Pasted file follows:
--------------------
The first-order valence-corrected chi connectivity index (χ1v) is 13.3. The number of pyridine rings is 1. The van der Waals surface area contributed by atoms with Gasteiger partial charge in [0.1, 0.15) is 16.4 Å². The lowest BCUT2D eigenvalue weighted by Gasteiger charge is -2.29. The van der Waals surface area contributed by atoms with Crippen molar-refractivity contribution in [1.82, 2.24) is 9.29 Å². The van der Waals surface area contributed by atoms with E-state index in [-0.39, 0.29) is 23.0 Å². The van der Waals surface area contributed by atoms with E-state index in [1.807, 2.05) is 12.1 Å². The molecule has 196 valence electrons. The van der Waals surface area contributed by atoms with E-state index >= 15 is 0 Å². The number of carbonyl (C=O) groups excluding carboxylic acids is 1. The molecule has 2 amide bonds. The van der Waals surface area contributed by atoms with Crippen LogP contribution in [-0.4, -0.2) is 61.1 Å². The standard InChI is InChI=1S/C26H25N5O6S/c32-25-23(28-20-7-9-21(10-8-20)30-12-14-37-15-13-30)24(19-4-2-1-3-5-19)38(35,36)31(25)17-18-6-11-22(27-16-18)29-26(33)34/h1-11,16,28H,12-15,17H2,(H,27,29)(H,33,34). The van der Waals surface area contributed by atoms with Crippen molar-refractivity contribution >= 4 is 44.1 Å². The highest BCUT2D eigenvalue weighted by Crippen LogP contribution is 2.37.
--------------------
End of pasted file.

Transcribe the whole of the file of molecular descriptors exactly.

The first-order valence-corrected chi connectivity index (χ1v) is 13.3. The number of pyridine rings is 1. The van der Waals surface area contributed by atoms with Gasteiger partial charge in [0.1, 0.15) is 16.4 Å². The lowest BCUT2D eigenvalue weighted by Gasteiger charge is -2.29. The van der Waals surface area contributed by atoms with Crippen molar-refractivity contribution in [1.82, 2.24) is 9.29 Å². The van der Waals surface area contributed by atoms with E-state index in [-0.39, 0.29) is 23.0 Å². The van der Waals surface area contributed by atoms with E-state index in [1.807, 2.05) is 12.1 Å². The molecule has 196 valence electrons. The van der Waals surface area contributed by atoms with E-state index >= 15 is 0 Å². The number of carbonyl (C=O) groups excluding carboxylic acids is 1. The molecule has 2 amide bonds. The van der Waals surface area contributed by atoms with Crippen LogP contribution in [-0.4, -0.2) is 61.1 Å². The standard InChI is InChI=1S/C26H25N5O6S/c32-25-23(28-20-7-9-21(10-8-20)30-12-14-37-15-13-30)24(19-4-2-1-3-5-19)38(35,36)31(25)17-18-6-11-22(27-16-18)29-26(33)34/h1-11,16,28H,12-15,17H2,(H,27,29)(H,33,34). The van der Waals surface area contributed by atoms with Crippen molar-refractivity contribution >= 4 is 44.1 Å². The highest BCUT2D eigenvalue weighted by Crippen LogP contribution is 2.37.